Perhaps it is the strangeness of its empathy, its refracted, sorrowful, slightly grieving and slightly impish empathy, for all these fractured, damaged souls in an unfair and uncertain world, none of whom really know what the hell they are doing, at least 50 per cent or more of which are honestly trying to do something like the right thing up to 50 per cent of the time, (which isn't bad really). And that combined with a view of their world and environment which is at once cold, clear, but without contempt or the verminous wrathful self-righteous loathing, or simple blank incomprehension to faith of lives other than their own which I associate with the worst parts of the left - usually their curse is that they gain the global systematic view but in return have to chip off a bit of their soul and throw it away, it’s rare to find someone who has both the mind of a systems analyst and also their heart in their chest.

Friday 8 October 2021

Grisaille by George Santayana

 Still busy doing KS stuff so my apologies. Here is a little fragment of "Soliloquies in England" by George Santayana.


England is pre-eminently a land of atmosphere. A luminous haze permeates everywhere, softening distances, magnifying perspectives, transfiguring familiar objects, harmonizing the accidental, making beautiful things magical and ugly things picturesque. Road and pavement become wet mirrors, in which the fragments of this gross world are shattered, inverted, and transmuted into jewels, more appealing than precious stones to the poet, because they are insubstantial and must be loved without being possessed. Mists prolong the most sentimental and soothing of hours, the twilight, through the long summer evenings and the whole winter's day. In these country-sides so full of habitations and these towns so full of verdure, lamplight and twilight cross their rays; and the passers-by, mercifully wrapped alike in one crepuscular mantle, are reduced to unison and simplicity, as if sketched at one stroke by the hand of a master.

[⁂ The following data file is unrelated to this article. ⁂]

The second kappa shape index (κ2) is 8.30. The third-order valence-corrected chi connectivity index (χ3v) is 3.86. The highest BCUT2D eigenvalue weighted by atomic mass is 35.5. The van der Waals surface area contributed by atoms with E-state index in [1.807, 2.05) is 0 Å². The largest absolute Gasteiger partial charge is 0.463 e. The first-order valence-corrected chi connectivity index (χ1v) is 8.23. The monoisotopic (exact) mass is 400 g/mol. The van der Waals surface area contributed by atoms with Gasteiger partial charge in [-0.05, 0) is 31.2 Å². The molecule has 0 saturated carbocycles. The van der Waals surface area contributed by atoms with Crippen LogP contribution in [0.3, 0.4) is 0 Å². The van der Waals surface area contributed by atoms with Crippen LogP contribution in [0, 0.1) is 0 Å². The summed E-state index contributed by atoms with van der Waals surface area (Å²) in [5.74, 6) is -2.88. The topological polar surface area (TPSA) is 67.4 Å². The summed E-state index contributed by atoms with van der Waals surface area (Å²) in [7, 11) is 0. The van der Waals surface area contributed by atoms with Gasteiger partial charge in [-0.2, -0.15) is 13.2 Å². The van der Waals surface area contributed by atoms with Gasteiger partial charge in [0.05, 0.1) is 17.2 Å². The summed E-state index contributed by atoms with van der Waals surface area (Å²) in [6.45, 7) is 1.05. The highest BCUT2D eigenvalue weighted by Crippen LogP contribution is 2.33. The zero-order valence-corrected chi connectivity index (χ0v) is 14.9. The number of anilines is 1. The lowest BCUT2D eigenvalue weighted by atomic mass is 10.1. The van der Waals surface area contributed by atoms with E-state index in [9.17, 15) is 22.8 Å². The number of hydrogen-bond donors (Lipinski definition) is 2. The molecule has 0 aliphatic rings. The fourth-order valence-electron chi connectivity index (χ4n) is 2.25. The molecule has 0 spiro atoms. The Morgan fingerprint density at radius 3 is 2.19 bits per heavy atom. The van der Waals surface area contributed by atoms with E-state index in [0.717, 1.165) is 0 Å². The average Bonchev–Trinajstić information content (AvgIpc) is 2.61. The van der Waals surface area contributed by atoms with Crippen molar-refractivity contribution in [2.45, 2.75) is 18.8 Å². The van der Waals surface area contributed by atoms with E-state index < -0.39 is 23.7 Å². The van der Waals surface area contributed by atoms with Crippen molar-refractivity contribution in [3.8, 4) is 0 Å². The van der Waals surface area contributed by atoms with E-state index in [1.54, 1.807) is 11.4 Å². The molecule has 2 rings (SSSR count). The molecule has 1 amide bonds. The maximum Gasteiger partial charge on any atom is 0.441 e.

English landscape, if we think only of the land and the works of man upon it, is seldom on the grand scale. Charming, clement, and eminently habitable, it is almost too domestic, as if only home passions and caged souls could live there. But lift the eyes for a moment above the line of roofs or of tree-tops, and there the grandeur you miss on the earth is spread gloriously before you. The spirit of the atmosphere is not compelled, like the god of pantheism, to descend in order to exist, and wholly to diffuse itself amongst earthly objects. It exists absolutely in its own person as well, and enjoys in the sky, like a true deity, its separate life and being. There the veil of Maya, the heavenly Penelope, is being woven and rent perpetually, and the winds of destiny are always charmingly defeating their apparent intentions. Here is the playground of those early nebulous gods that had the bodies of giants and the minds of children.

In England the classic spectacle of thunderbolts and rainbows appears but seldom; such contrasts are too violent and definite for these tender skies. Here the conflict between light and darkness, like all other conflicts, ends in a compromise; cataclysms are rare, but revolution is perpetual. Everything lingers on and is modified; all is luminous and all is grey.